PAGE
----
6. Taste.
  7. Add a small amount of sugar, mix thoroughly, and taste again. Repeat until you achieve an acidity that tastes good to you.
  8. Sauce should keep in the refrigerator for about a week, in the freezer for a few months, or may be canned.” From www.opensourcefood.com.

Don’t forget, it’s not too late to start your Spring Garden. To help you I’ve put together a handbook on the steps you can take to be successful in your garden. Included is information on soil, sites, annuals, perennials, fruits and much more. This is a 20 page guide to get you started on your edible landscape. Forty years of gardening has given me plenty to share. If you have enjoyed my blog, be sure to get my booklet.

$4.99 – such a deal

Spring Garden Made Easy

Mar 282012
 
Honey bee in borage


Honey bee in borage

Borage blooms early and long - the bees love it (click to enlarge)

by Avis Licht

Often, when I design a garden people ask me if it will bring bees.  Usually, it’s because they are afraid of having bees in the garden. Bees, who are gentle creatures, are more interested in finding nectar and pollen than stinging you. Often people mistake yellow jackets, who come in late summer to eat your sweet fruit or meat at the outdoor barbeque, for bees.  They are not the same at all.

Bees are absolutely necessary to the health and productivity of your garden. We need them to pollinate our fruits and vegetables.  35%  of our food worldwide is pollinated by bees. Imagine a world without honey. Well, please don’t do that.

Recently there has been a disappearance of bees called Colony Collapse Disorder. Entire hives die without apparent cause.  By planting bee friendly plants you can personally aid in their resurgence.

The best plants are ones that are native to your locale or grow well in your climate. Herbs, flowers, and flowering trees all contribute to their food source.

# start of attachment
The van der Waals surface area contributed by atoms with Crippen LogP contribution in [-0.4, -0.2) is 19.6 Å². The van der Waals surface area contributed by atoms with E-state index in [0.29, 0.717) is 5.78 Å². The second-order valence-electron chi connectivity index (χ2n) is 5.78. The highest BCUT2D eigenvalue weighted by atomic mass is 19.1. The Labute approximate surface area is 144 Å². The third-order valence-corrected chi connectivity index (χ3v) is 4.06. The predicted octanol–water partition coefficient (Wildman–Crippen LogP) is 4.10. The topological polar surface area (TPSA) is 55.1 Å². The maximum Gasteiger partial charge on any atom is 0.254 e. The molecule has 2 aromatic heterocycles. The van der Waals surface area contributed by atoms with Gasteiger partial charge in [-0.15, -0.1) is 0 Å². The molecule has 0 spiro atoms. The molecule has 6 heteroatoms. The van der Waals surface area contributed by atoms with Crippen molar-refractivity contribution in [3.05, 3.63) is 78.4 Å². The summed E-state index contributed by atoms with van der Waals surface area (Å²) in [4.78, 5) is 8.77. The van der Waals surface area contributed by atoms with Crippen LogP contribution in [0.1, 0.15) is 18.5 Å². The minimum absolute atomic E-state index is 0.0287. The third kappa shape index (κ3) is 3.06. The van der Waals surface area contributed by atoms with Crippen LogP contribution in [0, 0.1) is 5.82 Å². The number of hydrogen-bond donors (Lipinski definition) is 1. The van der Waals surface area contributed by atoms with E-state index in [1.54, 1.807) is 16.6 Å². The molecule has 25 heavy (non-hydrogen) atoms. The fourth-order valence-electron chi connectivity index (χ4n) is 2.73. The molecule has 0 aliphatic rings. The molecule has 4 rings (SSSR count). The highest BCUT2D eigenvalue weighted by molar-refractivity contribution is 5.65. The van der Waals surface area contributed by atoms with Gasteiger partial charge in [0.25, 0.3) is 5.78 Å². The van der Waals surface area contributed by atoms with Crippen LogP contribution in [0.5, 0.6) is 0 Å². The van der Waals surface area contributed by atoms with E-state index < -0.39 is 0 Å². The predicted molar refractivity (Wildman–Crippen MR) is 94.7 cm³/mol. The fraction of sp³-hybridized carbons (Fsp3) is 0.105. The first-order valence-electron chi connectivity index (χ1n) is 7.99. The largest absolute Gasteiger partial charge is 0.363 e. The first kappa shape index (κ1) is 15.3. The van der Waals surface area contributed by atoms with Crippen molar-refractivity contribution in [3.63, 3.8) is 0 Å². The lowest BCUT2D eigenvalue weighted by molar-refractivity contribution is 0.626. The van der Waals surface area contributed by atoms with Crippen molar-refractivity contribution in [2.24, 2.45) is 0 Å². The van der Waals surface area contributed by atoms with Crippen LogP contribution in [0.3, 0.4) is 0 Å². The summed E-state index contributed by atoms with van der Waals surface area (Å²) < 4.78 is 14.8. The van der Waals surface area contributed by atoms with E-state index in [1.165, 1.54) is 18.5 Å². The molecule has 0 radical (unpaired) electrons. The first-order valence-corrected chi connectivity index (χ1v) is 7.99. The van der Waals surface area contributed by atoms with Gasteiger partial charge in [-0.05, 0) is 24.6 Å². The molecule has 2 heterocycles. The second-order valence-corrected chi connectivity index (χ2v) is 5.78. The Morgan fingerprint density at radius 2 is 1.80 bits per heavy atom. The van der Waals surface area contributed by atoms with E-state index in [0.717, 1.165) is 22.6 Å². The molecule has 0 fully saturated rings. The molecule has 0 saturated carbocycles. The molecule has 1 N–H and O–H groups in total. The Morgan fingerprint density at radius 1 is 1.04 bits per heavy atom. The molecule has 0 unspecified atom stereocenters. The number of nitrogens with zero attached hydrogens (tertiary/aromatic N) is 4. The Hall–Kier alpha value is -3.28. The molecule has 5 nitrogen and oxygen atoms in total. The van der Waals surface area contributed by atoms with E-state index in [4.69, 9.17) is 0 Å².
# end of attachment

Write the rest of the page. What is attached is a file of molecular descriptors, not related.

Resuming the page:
Using only organic controls in the garden is another way of protecting your bees.

 

Don’t forget to buy my ebook on The Spring Garden Made Easy 

Spring Garden Made Easy

 

There are many wonderful bee plants.  These are a few of my favorites.

Lavender and violas

Lavender can be planted in the ground or in containers. Beautiful everywhere.

1. Lavender: For millenium lavender has been used in soaps, balms and sachets as well as medicinally for its calming effect. My local ice cream shop makes the best honey lavender ice cream.  Grow it in full sun, well drained soil, in climates that don’t go below 20 deg F.

2. Salvias: In the sage family there are many herbal and ornamental varieties of Salvias.  Bees and hummingbirds love them and they come in many colors.

Salvia Hot Lips

This bi colored Salvia, Hot Lips, is just one of many varieties. (click to enlarge)

 

 

 

 

 

3. Lemon Balm, Melissa officinale – In the mint family, Lemon Balm has a wonderfully lemony flavor for tea. It is considered one of the premier bee plants. Melissa is a Greek word meaning honeybee.

Lemon balm

In the mint family, Lemon Balm has a wonderful lemon flavor and is easy to grow

 

 

 

 

 

 

4. Ceanothus- California lilac (many varieties). Many native plants are helpful to the bees. The California Lilac grows on the hills in California and as its name suggests is wonderfully fragrant. It flowers in the blue, purple and whites and  can be a very low growing shrub or up to 15 ft. Well drained, sunny sites are what it needs to thrive. It requires very little care.

Rosemarinus officinalis

This rosemary is planted next to my Apple tree. It brings the bees to pollinate the tree.

5. Rosemary - One of the most loved herbs for cooking, rosemary is easy to grow and long lived.  The bees love it. In my garden it starts to bloom early in Spring and is under the apple trees which are just starting to bloom.  This companion planting encourages the bees to pollinate my fruit trees.

In the herb family you can plant Basil, Catnip, Dill, Fennel, Hyssop, Lavender, Parsley, Rosemary, Thyme, and Sage to encourage your friendly bees.

In the ornamental flowers, try Agastache, Salvia, Bachelor Button, Black Eyed Susan, Clematis, Coreopsis, Lantana, Larkspur, Sweet William , Yarrow, and Zinnias.

In shrubs, Ceanothus, Manzanita, Arbutus, Mahonia and Philadelphus are beautiful and useful.

The Crab Apple tree blooms early and is absolutely buzzing with activity.

California lilac

The buds on this Ceanothus are just getting ready to open. (click to enlarge)

 

 

 

 

 

 

 

Crab Apple Blossom with bee

The bees adore this Crab Apple which blooms in early spring

Coming in for a landing

Coming in for a landing

 

Mar 232012
 
Deer fence with copper art
Deer fence with copper art

A beautiful open fence keeps out the deer and lets in the sunlight

by Avis Licht – Designing a front yard can be a little tricky. Designing it so that it is also a productive food garden makes it even more challenging. What makes an edible landscape work, is that not only does one get food from it, but it must also be lovely to look at in all seasons.  Using a few basic  design tenants and some good gardening sense will help you get started.